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Joe

Stu Williamson

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Dude could play, especially when he picked up his trumpet. Not quite sure how to characterize his sound, often mellow, even a bit "fluffy" ... I guess there's some Clifford Brown in there, but more measured, certainly less exuberant (hear his contributions to that Elmo Hope Quintet date waxed for Richard Bock) ... maybe some Sweets Edison, too. And Shorty Rogers, duh, but without the overt impishness. And bouncier. Not quite the West Coast Tommy Turrentine, but, like TT, I always look forward to hearing his contributions when he shows up. That includes those Shelly Manne mid-50s LPs (in the company of Charlie Mariano), Pepper Adams' Mode date, Lennie Niehaus' Contemporary recordings, a handful of sessions under his own name/leadership for Bethlehem.

Brother of Claude, of course, and, by all accounts, a more troubled individual. But he seemed to have found regular work in Hollywood's studios. So, really, what was his deal?

 

Edited by Joe

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I am also someone who like Stu Williamson's playing. He also played valve trombone, but it is his trumpet playing that especially stands out

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14 hours ago, Joe said:

Dude could play, especially when he picked up his trumpet. Not quite sure how to characterize his sound, often mellow, even a bit "fluffy" ... I guess there's some Clifford Brown in there, but more measured, certainly less exuberant (hear his contributions to that Elmo Hope Quintet date waxed for Richard Bock) ... maybe some Sweets Edison, too. And Shorty Rogers, duh, but without the overt impishness. And bouncier. Not quite the West Coast Tommy Turrentine, but, like TT, I always look forward to hearing his contributions when he shows up. That includes those Shelly Manne mid-50s LPs (in the company of Charlie Mariano), Pepper Adams' Mode date, Lennie Niehaus' Contemporary recordings, a handful of sessions under his own name/leadership for Bethlehem.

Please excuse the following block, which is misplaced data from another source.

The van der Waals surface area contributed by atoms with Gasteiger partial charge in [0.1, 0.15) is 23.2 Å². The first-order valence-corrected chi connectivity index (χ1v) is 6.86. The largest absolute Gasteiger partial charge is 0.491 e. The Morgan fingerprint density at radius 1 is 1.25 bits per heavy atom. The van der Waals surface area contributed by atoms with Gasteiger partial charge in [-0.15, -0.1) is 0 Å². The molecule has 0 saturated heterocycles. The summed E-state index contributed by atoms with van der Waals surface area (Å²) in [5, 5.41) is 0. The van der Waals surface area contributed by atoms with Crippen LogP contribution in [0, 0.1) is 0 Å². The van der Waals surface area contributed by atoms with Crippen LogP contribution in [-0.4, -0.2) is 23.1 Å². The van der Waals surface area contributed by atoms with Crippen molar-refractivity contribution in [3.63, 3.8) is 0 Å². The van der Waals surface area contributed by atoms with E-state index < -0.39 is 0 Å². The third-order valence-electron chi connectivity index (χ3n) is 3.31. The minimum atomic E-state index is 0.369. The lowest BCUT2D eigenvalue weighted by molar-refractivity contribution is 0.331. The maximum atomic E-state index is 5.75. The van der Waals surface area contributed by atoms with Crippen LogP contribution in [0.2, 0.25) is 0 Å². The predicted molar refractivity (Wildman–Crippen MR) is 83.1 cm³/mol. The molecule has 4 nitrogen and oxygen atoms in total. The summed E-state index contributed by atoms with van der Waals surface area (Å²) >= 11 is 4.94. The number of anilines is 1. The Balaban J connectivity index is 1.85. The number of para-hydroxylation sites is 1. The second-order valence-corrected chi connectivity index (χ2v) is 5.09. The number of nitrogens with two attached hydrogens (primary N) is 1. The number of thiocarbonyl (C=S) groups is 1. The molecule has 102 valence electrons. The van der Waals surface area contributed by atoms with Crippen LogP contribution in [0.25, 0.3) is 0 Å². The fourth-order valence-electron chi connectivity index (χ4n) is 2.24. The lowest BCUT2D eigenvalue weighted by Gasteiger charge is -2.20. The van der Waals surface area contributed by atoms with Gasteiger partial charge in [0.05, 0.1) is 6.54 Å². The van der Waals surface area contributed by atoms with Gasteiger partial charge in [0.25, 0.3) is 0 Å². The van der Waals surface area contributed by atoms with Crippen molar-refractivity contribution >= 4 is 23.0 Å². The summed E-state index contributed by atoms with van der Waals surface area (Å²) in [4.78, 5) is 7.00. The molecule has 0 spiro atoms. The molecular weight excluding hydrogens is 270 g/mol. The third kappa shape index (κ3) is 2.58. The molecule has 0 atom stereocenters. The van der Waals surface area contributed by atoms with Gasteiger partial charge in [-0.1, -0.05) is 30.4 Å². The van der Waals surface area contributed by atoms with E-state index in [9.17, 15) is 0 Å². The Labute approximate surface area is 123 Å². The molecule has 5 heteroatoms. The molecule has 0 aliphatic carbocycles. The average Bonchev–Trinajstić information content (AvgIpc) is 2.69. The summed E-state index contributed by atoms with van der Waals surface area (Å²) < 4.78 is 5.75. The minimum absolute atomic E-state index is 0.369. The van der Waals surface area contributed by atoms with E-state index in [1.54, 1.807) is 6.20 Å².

Brother of Claude, of course, and, by all accounts, a more troubled individual. But he seemed to have found regular work in Hollywood's studios. So, really, what was his deal?

 

A good summary and analysis of his style, if I may say so and I also like his playing a lot. Re "troubled individual", I hadn't heard about this, but now see that his Wikipedia entry says "he battled drug addiction for most of his life". Those were sad days for so many musicians!

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2 hours ago, Peter Friedman said:

I am also someone who like Stu Williamson's playing. He also played valve trombone, but it is his trumpet playing that especially stands out

Agreed! Interesting to compare his work on this instrument to Bob Brookmeyer's and Bob Enevoldsen's. He's much closer to the latter than the former, at least to my ear.

This is a nice, heretofore unheard-by-me example of his prowess on his other horn.

 

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I recall reading a fairly lengthy interview with Claude Williamson in Cadence Magazine a number of years ago.

Claude filled in a lot of information regarding his brother Stu. Unfortunately don't recall any of the details. 

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1 hour ago, Peter Friedman said:

I recall reading a fairly lengthy interview with Claude Williamson in Cadence Magazine a number of years ago.

Claude filled in a lot of information regarding his brother Stu. Unfortunately don't recall any of the details. 

Thanks! I will look for that!

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Update: the Claude Williamson interview in question looks like it appears in the March 1997 issue of CADENCE. Not sure what volume and issue that would be, though...

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Stu Williamson played valve trombone on "Dickie's Dream" and "Long Ago And Far Away" on 2/22/55. Released on Contemporary label C3504 "Howard Rumsey's Lighthouse All-Stars vol. 6" LP. Also released on OJCCD-386-2.

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